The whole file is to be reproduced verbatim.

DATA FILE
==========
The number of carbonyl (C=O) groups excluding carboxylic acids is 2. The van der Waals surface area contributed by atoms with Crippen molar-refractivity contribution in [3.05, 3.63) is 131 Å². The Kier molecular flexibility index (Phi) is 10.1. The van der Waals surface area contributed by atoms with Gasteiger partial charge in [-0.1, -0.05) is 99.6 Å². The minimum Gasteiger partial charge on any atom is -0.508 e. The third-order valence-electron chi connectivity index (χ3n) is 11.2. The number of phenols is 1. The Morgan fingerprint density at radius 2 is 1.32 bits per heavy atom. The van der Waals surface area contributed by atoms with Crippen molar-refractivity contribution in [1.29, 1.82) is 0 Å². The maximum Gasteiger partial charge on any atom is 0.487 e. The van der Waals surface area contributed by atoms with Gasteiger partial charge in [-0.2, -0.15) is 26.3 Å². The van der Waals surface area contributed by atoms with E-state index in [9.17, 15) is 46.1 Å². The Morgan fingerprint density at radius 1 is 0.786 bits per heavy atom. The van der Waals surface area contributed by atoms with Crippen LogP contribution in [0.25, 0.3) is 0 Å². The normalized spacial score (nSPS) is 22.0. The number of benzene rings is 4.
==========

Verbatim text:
The number of carbonyl (C=O) groups excluding carboxylic acids is 2. The van der Waals surface area contributed by atoms with Crippen molar-refractivity contribution in [3.05, 3.63) is 131 Å². The Kier molecular flexibility index (Phi) is 10.1. The van der Waals surface area contributed by atoms with Gasteiger partial charge in [-0.1, -0.05) is 99.6 Å². The minimum Gasteiger partial charge on any atom is -0.508 e. The third-order valence-electron chi connectivity index (χ3n) is 11.2. The number of phenols is 1. The Morgan fingerprint density at radius 2 is 1.32 bits per heavy atom. The van der Waals surface area contributed by atoms with Crippen molar-refractivity contribution in [1.29, 1.82) is 0 Å². The maximum Gasteiger partial charge on any atom is 0.487 e. The van der Waals surface area contributed by atoms with Gasteiger partial charge in [-0.2, -0.15) is 26.3 Å². The van der Waals surface area contributed by atoms with E-state index in [9.17, 15) is 46.1 Å². The Morgan fingerprint density at radius 1 is 0.786 bits per heavy atom. The van der Waals surface area contributed by atoms with Crippen LogP contribution in [0.25, 0.3) is 0 Å². The normalized spacial score (nSPS) is 22.0. The number of benzene rings is 4.